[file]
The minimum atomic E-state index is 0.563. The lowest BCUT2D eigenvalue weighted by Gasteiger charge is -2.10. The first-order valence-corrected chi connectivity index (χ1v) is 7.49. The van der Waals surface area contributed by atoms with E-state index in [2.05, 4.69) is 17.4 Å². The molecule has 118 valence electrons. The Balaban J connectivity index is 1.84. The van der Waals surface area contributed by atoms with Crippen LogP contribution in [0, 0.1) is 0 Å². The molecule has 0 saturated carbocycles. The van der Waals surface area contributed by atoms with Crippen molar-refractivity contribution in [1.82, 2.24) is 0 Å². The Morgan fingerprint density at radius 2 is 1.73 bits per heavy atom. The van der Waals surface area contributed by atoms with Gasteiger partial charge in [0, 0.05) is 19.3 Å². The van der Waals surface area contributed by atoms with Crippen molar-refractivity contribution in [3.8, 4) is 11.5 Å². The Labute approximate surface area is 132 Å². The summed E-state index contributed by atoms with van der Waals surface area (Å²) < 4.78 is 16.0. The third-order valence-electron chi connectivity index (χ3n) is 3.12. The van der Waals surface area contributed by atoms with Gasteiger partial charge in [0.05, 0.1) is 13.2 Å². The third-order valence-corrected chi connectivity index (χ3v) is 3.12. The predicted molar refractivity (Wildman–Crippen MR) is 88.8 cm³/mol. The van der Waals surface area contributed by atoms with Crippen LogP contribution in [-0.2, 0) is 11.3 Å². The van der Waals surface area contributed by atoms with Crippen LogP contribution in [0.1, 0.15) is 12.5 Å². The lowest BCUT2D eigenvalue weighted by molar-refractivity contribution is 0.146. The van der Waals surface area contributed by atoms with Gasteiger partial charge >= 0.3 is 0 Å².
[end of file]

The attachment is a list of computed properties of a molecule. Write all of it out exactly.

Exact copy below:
The minimum atomic E-state index is 0.563. The lowest BCUT2D eigenvalue weighted by Gasteiger charge is -2.10. The first-order valence-corrected chi connectivity index (χ1v) is 7.49. The van der Waals surface area contributed by atoms with E-state index in [2.05, 4.69) is 17.4 Å². The molecule has 118 valence electrons. The Balaban J connectivity index is 1.84. The van der Waals surface area contributed by atoms with Crippen LogP contribution in [0, 0.1) is 0 Å². The molecule has 0 saturated carbocycles. The van der Waals surface area contributed by atoms with Crippen molar-refractivity contribution in [1.82, 2.24) is 0 Å². The Morgan fingerprint density at radius 2 is 1.73 bits per heavy atom. The van der Waals surface area contributed by atoms with Gasteiger partial charge in [0, 0.05) is 19.3 Å². The van der Waals surface area contributed by atoms with Crippen molar-refractivity contribution in [3.8, 4) is 11.5 Å². The Labute approximate surface area is 132 Å². The summed E-state index contributed by atoms with van der Waals surface area (Å²) < 4.78 is 16.0. The third-order valence-electron chi connectivity index (χ3n) is 3.12. The van der Waals surface area contributed by atoms with Gasteiger partial charge in [0.05, 0.1) is 13.2 Å². The third-order valence-corrected chi connectivity index (χ3v) is 3.12. The predicted molar refractivity (Wildman–Crippen MR) is 88.8 cm³/mol. The van der Waals surface area contributed by atoms with Crippen LogP contribution in [-0.2, 0) is 11.3 Å². The van der Waals surface area contributed by atoms with Crippen LogP contribution in [0.1, 0.15) is 12.5 Å². The lowest BCUT2D eigenvalue weighted by molar-refractivity contribution is 0.146. The van der Waals surface area contributed by atoms with Gasteiger partial charge >= 0.3 is 0 Å².